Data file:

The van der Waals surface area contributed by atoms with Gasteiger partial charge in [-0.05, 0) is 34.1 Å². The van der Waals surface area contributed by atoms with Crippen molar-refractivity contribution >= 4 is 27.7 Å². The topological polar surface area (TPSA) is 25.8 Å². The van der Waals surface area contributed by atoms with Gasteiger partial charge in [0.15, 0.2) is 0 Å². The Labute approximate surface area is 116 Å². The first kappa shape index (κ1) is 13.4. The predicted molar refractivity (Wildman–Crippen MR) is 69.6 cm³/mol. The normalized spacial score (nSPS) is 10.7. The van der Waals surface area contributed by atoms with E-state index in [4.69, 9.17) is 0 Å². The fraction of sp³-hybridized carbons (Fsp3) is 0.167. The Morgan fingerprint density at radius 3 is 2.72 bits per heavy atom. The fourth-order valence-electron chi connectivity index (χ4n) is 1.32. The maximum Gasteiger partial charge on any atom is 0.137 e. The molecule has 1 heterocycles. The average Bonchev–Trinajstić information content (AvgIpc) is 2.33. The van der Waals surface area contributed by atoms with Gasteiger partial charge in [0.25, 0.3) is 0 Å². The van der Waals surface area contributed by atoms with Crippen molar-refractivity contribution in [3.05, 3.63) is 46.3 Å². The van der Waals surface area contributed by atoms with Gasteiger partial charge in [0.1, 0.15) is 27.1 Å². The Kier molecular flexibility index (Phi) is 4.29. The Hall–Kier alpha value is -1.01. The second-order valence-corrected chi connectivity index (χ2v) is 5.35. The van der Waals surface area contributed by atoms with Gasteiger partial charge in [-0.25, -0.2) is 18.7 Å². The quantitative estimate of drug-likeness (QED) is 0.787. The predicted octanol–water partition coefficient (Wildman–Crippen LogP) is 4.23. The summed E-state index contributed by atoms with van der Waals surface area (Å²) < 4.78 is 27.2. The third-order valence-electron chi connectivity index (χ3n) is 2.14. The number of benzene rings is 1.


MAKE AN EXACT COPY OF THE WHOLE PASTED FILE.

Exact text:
The van der Waals surface area contributed by atoms with Gasteiger partial charge in [-0.05, 0) is 34.1 Å². The van der Waals surface area contributed by atoms with Crippen molar-refractivity contribution >= 4 is 27.7 Å². The topological polar surface area (TPSA) is 25.8 Å². The van der Waals surface area contributed by atoms with Gasteiger partial charge in [0.15, 0.2) is 0 Å². The Labute approximate surface area is 116 Å². The first kappa shape index (κ1) is 13.4. The predicted molar refractivity (Wildman–Crippen MR) is 69.6 cm³/mol. The normalized spacial score (nSPS) is 10.7. The van der Waals surface area contributed by atoms with E-state index in [4.69, 9.17) is 0 Å². The fraction of sp³-hybridized carbons (Fsp3) is 0.167. The Morgan fingerprint density at radius 3 is 2.72 bits per heavy atom. The fourth-order valence-electron chi connectivity index (χ4n) is 1.32. The maximum Gasteiger partial charge on any atom is 0.137 e. The molecule has 1 heterocycles. The average Bonchev–Trinajstić information content (AvgIpc) is 2.33. The van der Waals surface area contributed by atoms with Gasteiger partial charge in [0.25, 0.3) is 0 Å². The van der Waals surface area contributed by atoms with Crippen molar-refractivity contribution in [3.05, 3.63) is 46.3 Å². The van der Waals surface area contributed by atoms with Gasteiger partial charge in [0.1, 0.15) is 27.1 Å². The Kier molecular flexibility index (Phi) is 4.29. The Hall–Kier alpha value is -1.01. The second-order valence-corrected chi connectivity index (χ2v) is 5.35. The van der Waals surface area contributed by atoms with Gasteiger partial charge in [-0.25, -0.2) is 18.7 Å². The quantitative estimate of drug-likeness (QED) is 0.787. The predicted octanol–water partition coefficient (Wildman–Crippen LogP) is 4.23. The summed E-state index contributed by atoms with van der Waals surface area (Å²) < 4.78 is 27.2. The third-order valence-electron chi connectivity index (χ3n) is 2.14. The number of benzene rings is 1.